Scarleteen is a vital queer and trans positive sexual health resource. Their staff do an amazing job of creating really comprehensive and helpful articles on literally every sexual topic you can imagine. They also provide live chats, advice columns, moderated discussion forums, and SMS-based peer support. This site has helped me on countless occasions, and I refer at-risk queer and trans kids to this site every single day.

Scarleteen is invaluable.

And Scarleteen needs your help.

During their annual donation drive this year, the site was only able to raise $1,500. Only fifty people out of Scarleteen’s 350,000 unique monthly visitors contributed to the fundraising drive.

This means that unless Scarleteen sees a stable, sustained, 50% increase in donations, the site will essentially be forced to go dark on May 1. No more new content, no more advice columns, no more forums, no more live chat, no more SMS support. 

This is devastating.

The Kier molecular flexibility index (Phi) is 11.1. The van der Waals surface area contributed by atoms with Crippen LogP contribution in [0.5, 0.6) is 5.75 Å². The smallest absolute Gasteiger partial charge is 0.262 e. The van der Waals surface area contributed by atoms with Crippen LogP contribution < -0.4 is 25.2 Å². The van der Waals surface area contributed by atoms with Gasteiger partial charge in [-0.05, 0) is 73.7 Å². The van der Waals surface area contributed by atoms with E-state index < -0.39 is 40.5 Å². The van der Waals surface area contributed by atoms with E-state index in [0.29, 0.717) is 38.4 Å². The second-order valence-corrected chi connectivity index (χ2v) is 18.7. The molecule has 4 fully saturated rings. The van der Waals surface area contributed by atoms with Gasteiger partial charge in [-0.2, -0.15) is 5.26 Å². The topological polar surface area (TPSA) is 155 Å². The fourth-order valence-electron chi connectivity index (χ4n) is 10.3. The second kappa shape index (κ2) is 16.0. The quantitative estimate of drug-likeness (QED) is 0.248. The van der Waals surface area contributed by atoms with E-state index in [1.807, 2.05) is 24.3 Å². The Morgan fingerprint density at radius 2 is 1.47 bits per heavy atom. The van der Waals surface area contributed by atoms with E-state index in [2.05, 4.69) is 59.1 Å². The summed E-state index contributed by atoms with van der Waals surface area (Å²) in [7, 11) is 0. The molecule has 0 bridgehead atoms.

If Scarleteen goes dark, millions of young people, vulnerable queer and trans teens among them, will lose access to essential, fundamental sexual health resources. We cannot let this happen.

Please, please, please donate to Scarleteen. Consider making a recurring monthly contribution if you feel that this is within your means. Even $5 or $10 a month will go a long way to helping this very, very deserving organization.

And whether or not you’re able to donate at this time, please signal boost this and spread the word. Scarleteen does incredible, very necessary work, and they need our help.

whatdoesenbymean:

Did anyone else notice that the nonbinary recognition Whitehouse petition is complete now? As of last night we have enough signatures.

Still, I’d prefer we stopped putting sexes/genders on official documents.l altogether. Nobody needs to know but your doctor tbh.
That way…

I’ve just heard nb POC saying they’re concerned having a “queer” gender on their ID documents might set them up for even more police harassment.

Like, I’m nonbinary and I love the idea of not being “legally female” anymore, but it seems like we’re fighting to be included in an oppressive system instead of breaking down the system.